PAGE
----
This is Stephen Schmidt from the Gazette digital news desk and I'm here with your update for Tuesday, November 29. The weather the rest of the week will be a mixed bag, with the temperatures trending colder as the week goes on. According to the National Weather Service it will be cloudy with a high near 50 degrees in the Cedar Rapids area on Tuesday. There will be a 30 percent chance of rain mainly between 11 a.m. and 5 p.m. It will also be breezy, with wind gusts as high as 30 mph. On Tuesday night it will be cloudy and blustery, with a low of around 21 degrees.Seven people died in six crashes on Iowa roads over the Thanksgiving holiday period, according to the Iowa Department of Public Safety.As of Monday, 315 people have died this year in traffic wrecks on the state's roads — surpassing the five-year average of 300 traffic deaths by this same date each year, despite efforts to crack down on distracted driving and excessive speeding.Iowa saw 356 traffic deaths in all of 2021, state figures show. The state hasn't had more than 37 traffic fatalities in a December in the last five years, a trend that suggests Iowa would not exceed last year's grim total with another month to go this year.The Kirkwood Regional Center in Coralville went into lockdown for about 10 minutes Monday morning after reports of an armed robbery in the area, according to an alert sent to Kirkwood students Monday.The Coralville Police Department contacted the regional center at 11:25 a.m. and requested that the campus lock exterior doors due to an armed robbery nearby. Staff immediately locked the doors and contacted Kirkwood Public Safety.At about 11:35 a.m. the police department contacted the school again to report that the suspect in the robbery, 21-year-old Jovon Ellis, had been caught, and the lockout could end, according to the alert.The robbery took place south of campus at the Knollridge Garden apartments, at 2551 Holiday Rd., Coralville, according to a news release from the Coralville Police Department.Ellis reportedly confronted two people who were leaving their apartment and ordered them back inside at gunpoint, where he stole their cellphones.Owners of a mobile home park near Iowa City have agreed to pay an $8,000 fine after multiple violations since 2020 for discharging wastewater into a tributary of Snyder Creek, which feeds into the Iowa River.Havenpark Management also agreed to build a new wastewater treatment facility for Sunrise Village, at 2100 S. Scott Blvd., by Aug. 31, 2025, according to a Nov. 17 consent order.Havenpark, based in Utah, was criticized in 2019 for buying mobile home parks, including some in Iowa, and increasing the rent anywhere from 24 percent to 69 percent.The penalty amount was based on whether Sunrise Village owners received economic benefit by the discharge, the severity of the situation and the culpability of the owners for the discharge. The maximum administrative penalty is $10,000.Earlier this year, Havenpark bought two other Iowa City mobile home parks — Lake Ridge and Modern Manor — for a combined $33.5 million.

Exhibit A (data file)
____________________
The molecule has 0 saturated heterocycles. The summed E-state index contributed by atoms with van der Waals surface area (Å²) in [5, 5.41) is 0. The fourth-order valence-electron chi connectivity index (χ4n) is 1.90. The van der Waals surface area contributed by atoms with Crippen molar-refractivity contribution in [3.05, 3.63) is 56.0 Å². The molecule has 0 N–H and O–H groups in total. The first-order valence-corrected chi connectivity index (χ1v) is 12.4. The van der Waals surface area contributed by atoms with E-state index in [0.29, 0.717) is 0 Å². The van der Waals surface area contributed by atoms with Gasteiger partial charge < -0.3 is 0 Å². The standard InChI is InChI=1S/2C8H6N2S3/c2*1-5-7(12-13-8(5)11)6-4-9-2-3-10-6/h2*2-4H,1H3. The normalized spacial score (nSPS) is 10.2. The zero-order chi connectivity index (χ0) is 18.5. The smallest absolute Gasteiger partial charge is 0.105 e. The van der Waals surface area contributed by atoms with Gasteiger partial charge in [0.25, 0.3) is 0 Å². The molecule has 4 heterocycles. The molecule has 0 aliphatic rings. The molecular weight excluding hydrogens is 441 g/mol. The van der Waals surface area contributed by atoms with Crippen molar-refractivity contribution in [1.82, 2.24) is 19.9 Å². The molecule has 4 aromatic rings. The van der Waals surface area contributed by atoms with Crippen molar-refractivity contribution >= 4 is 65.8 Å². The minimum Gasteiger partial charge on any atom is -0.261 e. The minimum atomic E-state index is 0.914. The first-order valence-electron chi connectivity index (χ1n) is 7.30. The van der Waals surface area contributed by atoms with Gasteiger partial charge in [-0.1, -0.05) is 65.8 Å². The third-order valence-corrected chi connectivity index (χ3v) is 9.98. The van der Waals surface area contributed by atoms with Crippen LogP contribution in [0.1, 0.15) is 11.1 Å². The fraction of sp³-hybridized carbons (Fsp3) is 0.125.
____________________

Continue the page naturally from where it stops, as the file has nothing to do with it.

This is John McGlothlen with The Gazette digital news desk and I'm here with your update for Monday, November 28th.According to the National Weather Service, it will be mostly sunny, with a high near 46 in the Cedar Rapids area today. Winds from the south 5 to 15 mph, with gusts as high as 20 mph. And tonight, increasing clouds, with a low around 36. Authorities have released the identity of a girl killed in an ATV crash south of Manchester Wednesday. According to an updated Iowa State Patrol accident report, 13-year-old Charlee Engelken of Manchester was a passenger riding an ATV in the 1500 block of 240th Street shortly after 3 p.m. A 14-year-old boy from Manchester who was driving the four-wheeler lost control and the ATV went into the ditch, where it bottomed out and ejected all riders. Charlee was struck by the ATV and sustained fatal injuries. According to obituary information submitted to The Gazette, Charlee was raised in the Manchester area and was an eighth-grade student at West Delaware Middle School in Manchester.Felony gun crimes have increased dramatically — even tripled for some categories — in Linn and Johnson counties since 2019, which prosecutors attribute to law changes and more people choosing to resolve disputes with violence. The gun charges that account for these increases include counts for possession of a firearm by a felon, intimidation with a dangerous weapon, going armed with intent and trafficking in stolen weapons. In Linn County, possession charges went from 15 in 2019 to 52 so far this year. Trafficking charges jumped from six in 2019 to 30 so far this year. Johnson County is seeing increases in possession charges, from 21 in 2019 to 50 so far this year. Linn County Attorney Nick Maybanks noted the numbers for Linn County don't even include other crimes such as homicides and robberies, where a gun may have been used. There are 12 pending murder trials and numerous robberies and attempted murder trials. Maybanks and Johnson County Attorney Janet Lyness agreed that the increases in gun charges are attributed to gun law changes — such as that carry permits are no longer required in Iowa. –